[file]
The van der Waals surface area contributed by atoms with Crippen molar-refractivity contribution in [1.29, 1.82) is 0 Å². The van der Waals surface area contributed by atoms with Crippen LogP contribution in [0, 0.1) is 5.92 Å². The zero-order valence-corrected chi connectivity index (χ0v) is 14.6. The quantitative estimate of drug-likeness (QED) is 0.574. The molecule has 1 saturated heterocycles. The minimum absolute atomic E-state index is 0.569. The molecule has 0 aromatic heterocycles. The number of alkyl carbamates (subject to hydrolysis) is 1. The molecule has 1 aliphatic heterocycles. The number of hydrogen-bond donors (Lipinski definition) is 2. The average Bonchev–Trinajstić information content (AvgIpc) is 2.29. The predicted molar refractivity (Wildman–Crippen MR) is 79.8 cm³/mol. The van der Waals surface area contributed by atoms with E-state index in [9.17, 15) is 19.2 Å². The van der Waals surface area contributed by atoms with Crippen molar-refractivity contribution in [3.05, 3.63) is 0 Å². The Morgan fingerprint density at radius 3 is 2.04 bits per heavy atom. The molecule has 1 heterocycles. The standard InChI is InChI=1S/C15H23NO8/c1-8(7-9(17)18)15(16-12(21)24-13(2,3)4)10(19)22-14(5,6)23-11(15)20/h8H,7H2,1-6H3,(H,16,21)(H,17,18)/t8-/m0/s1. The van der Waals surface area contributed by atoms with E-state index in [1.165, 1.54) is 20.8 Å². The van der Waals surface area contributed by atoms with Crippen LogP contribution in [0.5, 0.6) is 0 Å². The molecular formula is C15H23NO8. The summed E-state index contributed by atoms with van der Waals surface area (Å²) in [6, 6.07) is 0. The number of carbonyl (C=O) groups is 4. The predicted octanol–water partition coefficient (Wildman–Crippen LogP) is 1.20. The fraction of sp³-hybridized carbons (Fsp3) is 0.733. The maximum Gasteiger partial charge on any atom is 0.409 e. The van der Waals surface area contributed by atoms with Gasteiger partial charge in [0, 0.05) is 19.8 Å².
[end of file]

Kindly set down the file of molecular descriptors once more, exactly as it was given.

The van der Waals surface area contributed by atoms with Crippen molar-refractivity contribution in [1.29, 1.82) is 0 Å². The van der Waals surface area contributed by atoms with Crippen LogP contribution in [0, 0.1) is 5.92 Å². The zero-order valence-corrected chi connectivity index (χ0v) is 14.6. The quantitative estimate of drug-likeness (QED) is 0.574. The molecule has 1 saturated heterocycles. The minimum absolute atomic E-state index is 0.569. The molecule has 0 aromatic heterocycles. The number of alkyl carbamates (subject to hydrolysis) is 1. The molecule has 1 aliphatic heterocycles. The number of hydrogen-bond donors (Lipinski definition) is 2. The average Bonchev–Trinajstić information content (AvgIpc) is 2.29. The predicted molar refractivity (Wildman–Crippen MR) is 79.8 cm³/mol. The van der Waals surface area contributed by atoms with E-state index in [9.17, 15) is 19.2 Å². The van der Waals surface area contributed by atoms with Crippen molar-refractivity contribution in [3.05, 3.63) is 0 Å². The Morgan fingerprint density at radius 3 is 2.04 bits per heavy atom. The molecule has 1 heterocycles. The standard InChI is InChI=1S/C15H23NO8/c1-8(7-9(17)18)15(16-12(21)24-13(2,3)4)10(19)22-14(5,6)23-11(15)20/h8H,7H2,1-6H3,(H,16,21)(H,17,18)/t8-/m0/s1. The van der Waals surface area contributed by atoms with E-state index in [1.165, 1.54) is 20.8 Å². The van der Waals surface area contributed by atoms with Crippen LogP contribution in [0.5, 0.6) is 0 Å². The molecular formula is C15H23NO8. The summed E-state index contributed by atoms with van der Waals surface area (Å²) in [6, 6.07) is 0. The number of carbonyl (C=O) groups is 4. The predicted octanol–water partition coefficient (Wildman–Crippen LogP) is 1.20. The fraction of sp³-hybridized carbons (Fsp3) is 0.733. The maximum Gasteiger partial charge on any atom is 0.409 e. The van der Waals surface area contributed by atoms with Gasteiger partial charge in [0, 0.05) is 19.8 Å².